The present study analyzed data and blood samples collected from men recruited as a part of the Geelong Osteoporosis Study (GOS), an ongoing prospective population-based study. In brief, age-stratified samples of men and women were selected at random from electoral rolls for the Barwon Statistical Division in south-eastern Australia12. A total of 1,540 men were recruited at the baseline from 2001 to 2006 (67% participation), followed by 5-, 6- and 15-year re-assessment phases. This study includes a cross-sectional analysis of data and blood samples collected from 449 men during the 15-year follow-up phase (2016–2020). Participants were mostly Caucasian (~98%). They provided information on their lifestyle and demographic characteristics in addition to undergoing mental and physical health assessments. Inclusion criteria were a listing on the electoral rolls for the Barwon Statistical Division and residence in the area for a minimum of 6 months. All participants provided written informed consent to participate in the study, which was approved by the Human Research Ethics Committee at Barwon Health. All procedures performed were in accordance with the ethical standards of the institutional and national research committees and with the 1964 Helsinki declaration and its later amendments or comparable ethical standards.
Assessment procedures and sample collection
Cognitive function was evaluated using a computer-based neuropsychology battery, the CogState Brief Battery (CBB), which has been described previously13,14,15. The CBB requires participants to respond to stimuli cards as a part of a detection (DET), identification (IDN), one-card learning (OCL) and one-back (OBK) task that assessed cognitive performance across four domains, namely psychomotor function , visual identification/attention, recognition memory/learning and working memory, respectively. Both a practice trial and a real test were included for each task. The tasks were completed by participants in a quiet room accompanied by a researcher. For the tasks DET, IDN and OBK, scores were calculated by measuring the time (milliseconds) taken to answer correctly, which was then normalized using a log10 transformation. For the OCL task, scores were calculated based on the accuracy of participant response and normalized using an arcsine square-root transformation. Further, scores for the overall cognitive function (OCF) were determined by combining the primary measures in the four domains. Thus, for the tasks DET, IDN and OBK, lower scores suggested better cognitive performance and for OCL and OCF, higher scores indicated better performance. The individual scores on the four tasks and composite scores were used in the present analysis. In addition, participants underwent the Mini-Mental State Examination (MMSE), which assessed their overall cognitive function16.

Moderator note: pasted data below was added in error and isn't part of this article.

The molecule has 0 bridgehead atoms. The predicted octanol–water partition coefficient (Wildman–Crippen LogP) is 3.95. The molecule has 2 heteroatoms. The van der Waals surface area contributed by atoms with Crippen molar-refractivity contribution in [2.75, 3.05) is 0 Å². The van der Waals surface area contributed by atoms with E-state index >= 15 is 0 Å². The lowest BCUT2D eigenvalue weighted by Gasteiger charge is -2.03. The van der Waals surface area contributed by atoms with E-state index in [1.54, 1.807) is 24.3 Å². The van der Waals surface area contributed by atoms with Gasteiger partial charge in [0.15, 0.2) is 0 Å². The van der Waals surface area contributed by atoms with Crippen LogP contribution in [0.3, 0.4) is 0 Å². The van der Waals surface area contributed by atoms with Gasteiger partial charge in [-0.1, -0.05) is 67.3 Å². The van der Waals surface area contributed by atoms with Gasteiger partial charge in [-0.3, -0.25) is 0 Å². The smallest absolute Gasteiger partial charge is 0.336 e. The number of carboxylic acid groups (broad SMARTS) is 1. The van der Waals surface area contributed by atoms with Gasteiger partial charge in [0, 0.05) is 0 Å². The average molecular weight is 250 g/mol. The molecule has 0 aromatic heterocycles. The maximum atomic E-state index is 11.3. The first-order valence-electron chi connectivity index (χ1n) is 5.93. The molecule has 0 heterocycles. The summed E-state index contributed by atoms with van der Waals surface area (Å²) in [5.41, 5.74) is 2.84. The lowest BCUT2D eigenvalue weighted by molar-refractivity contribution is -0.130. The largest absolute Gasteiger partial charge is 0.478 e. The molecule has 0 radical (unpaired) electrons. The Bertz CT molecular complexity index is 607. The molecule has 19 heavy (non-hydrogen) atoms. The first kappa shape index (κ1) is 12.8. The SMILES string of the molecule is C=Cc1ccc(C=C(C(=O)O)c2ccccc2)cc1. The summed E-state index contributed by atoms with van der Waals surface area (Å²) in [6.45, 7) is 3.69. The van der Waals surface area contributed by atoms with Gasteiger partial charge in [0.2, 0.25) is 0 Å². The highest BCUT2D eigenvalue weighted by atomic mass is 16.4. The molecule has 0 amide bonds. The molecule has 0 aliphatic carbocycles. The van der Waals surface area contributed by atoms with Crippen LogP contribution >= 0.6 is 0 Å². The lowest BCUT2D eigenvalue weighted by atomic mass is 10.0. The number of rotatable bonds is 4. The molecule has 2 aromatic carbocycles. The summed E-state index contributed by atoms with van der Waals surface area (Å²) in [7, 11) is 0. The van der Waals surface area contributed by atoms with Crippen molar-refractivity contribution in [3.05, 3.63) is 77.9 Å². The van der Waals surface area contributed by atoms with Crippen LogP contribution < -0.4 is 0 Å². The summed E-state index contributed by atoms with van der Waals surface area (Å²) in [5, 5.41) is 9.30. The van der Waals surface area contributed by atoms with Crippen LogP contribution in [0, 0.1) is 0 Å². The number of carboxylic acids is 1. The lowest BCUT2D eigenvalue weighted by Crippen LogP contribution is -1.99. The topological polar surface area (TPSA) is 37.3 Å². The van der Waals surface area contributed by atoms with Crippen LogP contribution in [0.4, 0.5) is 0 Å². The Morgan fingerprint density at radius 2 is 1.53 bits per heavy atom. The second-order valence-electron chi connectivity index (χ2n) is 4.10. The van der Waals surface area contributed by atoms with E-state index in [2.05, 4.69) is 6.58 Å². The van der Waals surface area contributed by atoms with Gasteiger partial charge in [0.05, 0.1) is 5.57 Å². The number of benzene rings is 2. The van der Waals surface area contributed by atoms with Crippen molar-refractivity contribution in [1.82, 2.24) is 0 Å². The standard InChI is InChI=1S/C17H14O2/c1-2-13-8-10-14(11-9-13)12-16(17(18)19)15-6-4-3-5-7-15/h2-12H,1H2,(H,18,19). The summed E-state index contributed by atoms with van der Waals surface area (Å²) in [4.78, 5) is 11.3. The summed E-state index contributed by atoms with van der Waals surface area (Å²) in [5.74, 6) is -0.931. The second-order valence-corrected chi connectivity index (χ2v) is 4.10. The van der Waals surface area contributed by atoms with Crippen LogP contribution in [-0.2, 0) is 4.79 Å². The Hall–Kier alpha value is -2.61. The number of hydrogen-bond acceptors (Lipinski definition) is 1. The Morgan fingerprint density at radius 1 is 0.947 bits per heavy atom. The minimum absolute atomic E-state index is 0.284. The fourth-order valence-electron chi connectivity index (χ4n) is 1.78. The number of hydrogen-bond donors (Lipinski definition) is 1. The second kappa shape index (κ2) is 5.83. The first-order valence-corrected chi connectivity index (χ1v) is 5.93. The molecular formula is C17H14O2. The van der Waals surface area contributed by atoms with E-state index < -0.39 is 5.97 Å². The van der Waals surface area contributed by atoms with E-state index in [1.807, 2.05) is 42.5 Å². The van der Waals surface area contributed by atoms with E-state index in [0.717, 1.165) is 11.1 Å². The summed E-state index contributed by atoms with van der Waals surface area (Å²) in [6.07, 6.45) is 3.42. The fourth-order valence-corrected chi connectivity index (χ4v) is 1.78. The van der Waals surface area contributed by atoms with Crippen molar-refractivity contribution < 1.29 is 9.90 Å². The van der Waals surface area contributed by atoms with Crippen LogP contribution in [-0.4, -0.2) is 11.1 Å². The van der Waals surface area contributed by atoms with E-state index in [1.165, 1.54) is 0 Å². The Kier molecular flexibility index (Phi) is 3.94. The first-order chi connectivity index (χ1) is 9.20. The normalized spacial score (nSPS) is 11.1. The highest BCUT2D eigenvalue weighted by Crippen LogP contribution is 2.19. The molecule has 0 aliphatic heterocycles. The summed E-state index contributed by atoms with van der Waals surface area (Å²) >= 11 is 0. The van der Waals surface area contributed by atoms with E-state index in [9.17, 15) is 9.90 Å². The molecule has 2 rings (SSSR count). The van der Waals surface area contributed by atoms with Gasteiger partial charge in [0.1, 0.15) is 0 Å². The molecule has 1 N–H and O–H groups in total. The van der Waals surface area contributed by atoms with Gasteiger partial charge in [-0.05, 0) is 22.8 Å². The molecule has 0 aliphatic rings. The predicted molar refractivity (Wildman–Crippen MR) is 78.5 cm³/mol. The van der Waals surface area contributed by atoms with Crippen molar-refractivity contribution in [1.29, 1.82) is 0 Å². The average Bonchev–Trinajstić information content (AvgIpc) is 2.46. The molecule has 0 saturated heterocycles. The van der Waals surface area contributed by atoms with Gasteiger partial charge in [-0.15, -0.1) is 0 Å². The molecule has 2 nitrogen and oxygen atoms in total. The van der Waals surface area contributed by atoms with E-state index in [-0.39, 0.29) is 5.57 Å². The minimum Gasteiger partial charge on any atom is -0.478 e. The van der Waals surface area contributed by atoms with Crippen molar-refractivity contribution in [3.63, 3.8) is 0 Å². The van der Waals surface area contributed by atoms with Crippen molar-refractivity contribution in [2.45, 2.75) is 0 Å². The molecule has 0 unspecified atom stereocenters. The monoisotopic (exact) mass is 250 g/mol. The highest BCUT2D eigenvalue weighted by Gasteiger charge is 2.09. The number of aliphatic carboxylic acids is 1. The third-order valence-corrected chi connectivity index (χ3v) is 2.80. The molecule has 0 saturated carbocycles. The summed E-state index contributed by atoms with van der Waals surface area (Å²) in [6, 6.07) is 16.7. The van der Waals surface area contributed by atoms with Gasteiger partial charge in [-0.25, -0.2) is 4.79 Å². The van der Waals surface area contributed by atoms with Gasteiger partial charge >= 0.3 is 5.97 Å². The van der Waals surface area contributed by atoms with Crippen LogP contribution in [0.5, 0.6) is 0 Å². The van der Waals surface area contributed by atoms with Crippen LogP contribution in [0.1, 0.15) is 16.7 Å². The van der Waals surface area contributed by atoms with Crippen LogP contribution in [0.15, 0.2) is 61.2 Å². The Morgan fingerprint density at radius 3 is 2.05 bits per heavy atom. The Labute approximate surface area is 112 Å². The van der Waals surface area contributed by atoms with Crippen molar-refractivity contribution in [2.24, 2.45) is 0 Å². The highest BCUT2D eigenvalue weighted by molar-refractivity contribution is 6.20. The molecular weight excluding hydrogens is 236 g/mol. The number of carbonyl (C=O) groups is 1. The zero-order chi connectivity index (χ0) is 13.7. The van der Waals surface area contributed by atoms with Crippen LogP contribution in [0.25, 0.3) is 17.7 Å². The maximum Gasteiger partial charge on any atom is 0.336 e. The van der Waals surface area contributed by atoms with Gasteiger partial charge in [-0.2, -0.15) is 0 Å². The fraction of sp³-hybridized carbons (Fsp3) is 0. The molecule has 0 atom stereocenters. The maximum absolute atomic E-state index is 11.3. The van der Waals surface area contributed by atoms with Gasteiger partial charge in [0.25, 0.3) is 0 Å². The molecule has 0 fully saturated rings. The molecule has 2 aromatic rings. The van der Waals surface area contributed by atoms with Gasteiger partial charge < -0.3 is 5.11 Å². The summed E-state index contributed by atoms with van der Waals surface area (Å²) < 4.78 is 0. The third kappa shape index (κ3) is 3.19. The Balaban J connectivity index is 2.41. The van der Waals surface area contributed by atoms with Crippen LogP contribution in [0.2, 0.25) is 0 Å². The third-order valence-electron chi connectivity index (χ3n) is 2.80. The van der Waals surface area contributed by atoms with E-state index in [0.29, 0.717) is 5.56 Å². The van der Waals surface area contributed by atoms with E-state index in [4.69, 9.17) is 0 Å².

Details on sociodemographic variables such as education, smoking and marital status were acquired from self-reports. Education was defined as a nominal factor based on secondary education completion. Similarly, marital status (living with a partner) was defined as living with a partner (coded “1”) or not (coded “0”). Participants who reported smoking at least one cigarette per day were defined as current smokers. The Structured Clinical Interview for Diagnostic and Statistical Manual of Mental Disorders, Fourth Edition, Non-Patient Edition (SCID-I/NP) was used to determine a lifetime history of mood disorders, as described previously17.
DNA extraction and genotyping
Blood collected from participants after overnight fasting was separated into different aliquots of serum, plasma and buffy coats, and stored at −80°C until use. Total genomic DNA was isolated from buffy coats using QIAamp® DNA Mini Kit (Qiagen, Hilden, Germany) as per the manufacturer’s instructions. The DNA samples were genotyped for the SNPs rs429358 (APOE ε4), rs7412 (APOE ε2) and rs744373 (BIN1) at the Australian Genome Research Facility, Brisbane using the Agena Bioscience MassARRAY® platform. The carrier status was defined by the presence of at least one copy of the risk allele. Hence, in the present study GG/GA and AA genotypes were referred as BIN1 G+ and BIN1 G−, respectively. Similarly, APOE ε4 + referred to the presence of at least one ε4 allele. The allelic distribution for both BIN1 and APOE did not start from the Hardy–Weinberg equilibrium.
Characteristics were compared across BIN1 G+ and BIN1 G−, and APOE ε4+ and APOE ε4- participants using Student’s t-tests for continuous variables and chi-squared tests for categorical variables. Simple linear regression analyzes were conducted to investigate the association between BIN1 career status and cognitive function. The outcome, cognitive function included scores on each of the four tasks and OCF. Further, multivariable linear regression models adjusted for age and APOE career status were developed for each outcome. Similarly, unadjusted and age-adjusted linear regression analyzes were conducted with APOE status as the exposure variable and cognitive function as the outcome. Following this, interactions between BIN1 and APOE risk alleles were explored using unadjusted and age-adjusted regression models for all five outcomes. Finally, the association between BIN1 carrier status and cognitive function was compared among APOE ε4 carriers and non-carriers to investigate whether the effect of BIN1 differs between the two groups. Benjamini–Hochberg correction was applied to adjust for false discovery rate due to multiple testing18. All statistical analyzes were performed using Stata/SE 17.0 and Python 3.8.5.